A combination of pending U.S. Environmental Protection Agency regulations and economic factors has resulted in a decision announced Sept. 19 by PPL Montana to place the coal-fired J.E. Corette power plant in Billings, Mont., into long-term reserve status beginning in April 2015.
“Our detailed analysis has shown that to meet the emission reductions required by EPA’s Mercury and Air Toxics Standards, we would need to invest $38 million in the Corette plant. We simply cannot justify that level of spending in the current wholesale power market in the Northwest,” said Pete Simonich, PPL Montana vice president and COO.
Another factor in the shutdown is that wholesale power prices have been depressed in the Northwest because of declining electricity use and a lot of new wind energy projects subsidized by federal production tax credits.
PPL Montana plans to operate the Corette plant until requirements of the Mercury and Air Toxics Standards (MATS) take effect in April 2015. It will then be placed in reserve status, commonly called “mothballing.” This gives PPL Montana the opportunity to resume operations at some point if conditions change.
The 154-MW power plant, which uses low-sulfur coal from the Powder River Basin, has 35 full-time employees. The plant began operation in 1968.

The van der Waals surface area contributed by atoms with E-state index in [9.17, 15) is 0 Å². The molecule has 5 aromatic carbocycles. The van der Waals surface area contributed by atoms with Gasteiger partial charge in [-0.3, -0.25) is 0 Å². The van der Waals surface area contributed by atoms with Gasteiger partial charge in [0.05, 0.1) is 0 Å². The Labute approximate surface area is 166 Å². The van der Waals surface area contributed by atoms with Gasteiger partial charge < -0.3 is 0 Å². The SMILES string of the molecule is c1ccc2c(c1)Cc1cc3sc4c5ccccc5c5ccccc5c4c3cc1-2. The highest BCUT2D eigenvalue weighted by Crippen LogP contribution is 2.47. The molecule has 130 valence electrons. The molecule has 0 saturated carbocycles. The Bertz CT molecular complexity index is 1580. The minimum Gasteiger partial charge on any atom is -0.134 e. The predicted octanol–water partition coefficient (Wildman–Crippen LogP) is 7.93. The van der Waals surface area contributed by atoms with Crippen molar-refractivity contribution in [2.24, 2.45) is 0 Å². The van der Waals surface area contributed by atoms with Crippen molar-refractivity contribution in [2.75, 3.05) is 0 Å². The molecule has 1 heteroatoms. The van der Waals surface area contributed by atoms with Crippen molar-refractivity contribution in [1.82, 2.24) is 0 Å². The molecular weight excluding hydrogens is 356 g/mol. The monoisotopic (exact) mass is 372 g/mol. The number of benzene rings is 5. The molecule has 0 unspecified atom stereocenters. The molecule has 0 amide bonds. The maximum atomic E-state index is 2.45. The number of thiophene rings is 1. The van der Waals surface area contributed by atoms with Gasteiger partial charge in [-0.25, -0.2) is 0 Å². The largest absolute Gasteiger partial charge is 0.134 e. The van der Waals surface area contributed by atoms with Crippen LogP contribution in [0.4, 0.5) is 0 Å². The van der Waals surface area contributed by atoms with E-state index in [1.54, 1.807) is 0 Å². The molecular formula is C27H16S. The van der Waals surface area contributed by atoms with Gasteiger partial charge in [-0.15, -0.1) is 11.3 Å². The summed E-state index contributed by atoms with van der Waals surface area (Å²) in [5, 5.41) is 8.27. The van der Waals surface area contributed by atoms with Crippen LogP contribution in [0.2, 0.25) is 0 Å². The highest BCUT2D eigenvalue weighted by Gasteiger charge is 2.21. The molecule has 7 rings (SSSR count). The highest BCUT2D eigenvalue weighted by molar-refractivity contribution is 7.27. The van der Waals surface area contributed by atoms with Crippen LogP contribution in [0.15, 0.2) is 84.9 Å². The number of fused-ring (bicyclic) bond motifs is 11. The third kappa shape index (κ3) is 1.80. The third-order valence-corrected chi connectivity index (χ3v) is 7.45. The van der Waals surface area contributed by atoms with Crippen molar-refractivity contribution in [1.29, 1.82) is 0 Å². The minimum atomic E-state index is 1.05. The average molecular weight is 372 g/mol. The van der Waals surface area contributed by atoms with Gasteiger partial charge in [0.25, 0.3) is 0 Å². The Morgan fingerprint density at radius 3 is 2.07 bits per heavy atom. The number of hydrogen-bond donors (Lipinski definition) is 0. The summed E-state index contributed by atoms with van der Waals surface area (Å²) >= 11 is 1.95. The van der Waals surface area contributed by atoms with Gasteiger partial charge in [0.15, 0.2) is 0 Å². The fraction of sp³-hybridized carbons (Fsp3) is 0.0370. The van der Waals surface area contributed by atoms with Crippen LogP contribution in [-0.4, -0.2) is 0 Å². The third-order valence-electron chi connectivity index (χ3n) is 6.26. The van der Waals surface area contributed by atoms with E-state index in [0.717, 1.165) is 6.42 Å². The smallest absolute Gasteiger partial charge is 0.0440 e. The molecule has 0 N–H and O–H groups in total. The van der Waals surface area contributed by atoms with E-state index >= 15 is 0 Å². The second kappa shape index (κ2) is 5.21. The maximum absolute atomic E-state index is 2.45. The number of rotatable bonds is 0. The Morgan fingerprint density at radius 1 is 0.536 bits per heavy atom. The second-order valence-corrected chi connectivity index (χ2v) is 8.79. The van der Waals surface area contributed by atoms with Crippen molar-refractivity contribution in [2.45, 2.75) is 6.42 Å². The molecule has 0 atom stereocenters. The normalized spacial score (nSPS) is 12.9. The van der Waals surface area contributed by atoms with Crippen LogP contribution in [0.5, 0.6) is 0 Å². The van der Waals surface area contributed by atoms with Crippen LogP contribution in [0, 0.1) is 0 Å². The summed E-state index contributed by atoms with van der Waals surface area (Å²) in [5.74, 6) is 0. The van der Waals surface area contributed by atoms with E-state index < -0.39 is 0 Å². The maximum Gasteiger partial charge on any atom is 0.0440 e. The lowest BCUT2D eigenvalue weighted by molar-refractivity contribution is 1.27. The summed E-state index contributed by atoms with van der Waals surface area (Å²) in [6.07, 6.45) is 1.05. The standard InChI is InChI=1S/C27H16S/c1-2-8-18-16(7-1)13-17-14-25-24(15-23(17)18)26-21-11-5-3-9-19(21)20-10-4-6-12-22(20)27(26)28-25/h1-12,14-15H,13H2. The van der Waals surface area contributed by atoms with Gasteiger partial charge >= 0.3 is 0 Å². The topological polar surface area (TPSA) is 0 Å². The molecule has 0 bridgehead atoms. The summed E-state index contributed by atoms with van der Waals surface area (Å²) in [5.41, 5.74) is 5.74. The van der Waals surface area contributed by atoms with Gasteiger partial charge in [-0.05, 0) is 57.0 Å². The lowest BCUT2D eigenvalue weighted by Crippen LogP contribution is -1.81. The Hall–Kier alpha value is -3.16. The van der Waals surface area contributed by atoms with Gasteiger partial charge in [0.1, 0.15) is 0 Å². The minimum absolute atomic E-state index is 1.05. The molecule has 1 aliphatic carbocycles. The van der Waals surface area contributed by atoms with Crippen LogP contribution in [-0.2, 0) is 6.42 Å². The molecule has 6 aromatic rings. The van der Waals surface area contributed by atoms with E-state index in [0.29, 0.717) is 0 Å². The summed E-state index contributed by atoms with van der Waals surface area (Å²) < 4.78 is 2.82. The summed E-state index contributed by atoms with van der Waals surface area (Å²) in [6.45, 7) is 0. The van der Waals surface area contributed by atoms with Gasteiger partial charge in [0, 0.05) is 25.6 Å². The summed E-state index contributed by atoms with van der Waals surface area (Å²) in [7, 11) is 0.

PPL Montana also operates the nearby and much larger Colstrip power plant, which is not affected by the Corette decision and is better positioned to meet MATS requirements. EPA recently issued a decision, though, in a regional haze matter for the state of Montana that will require new emissions control on two of the four Colstrip units.
PPL Montana owns more than 1,200 MW of coal-fired and hydroelectric generating capacity across Montana. PPL EnergyPlus operates a trading floor in Butte that markets and sells power for PPL Montana in wholesale and retail energy markets throughout the western U.S. PPL Montana and PPL EnergyPlus are subsidiaries of PPL Corp. (NYSE: PPL).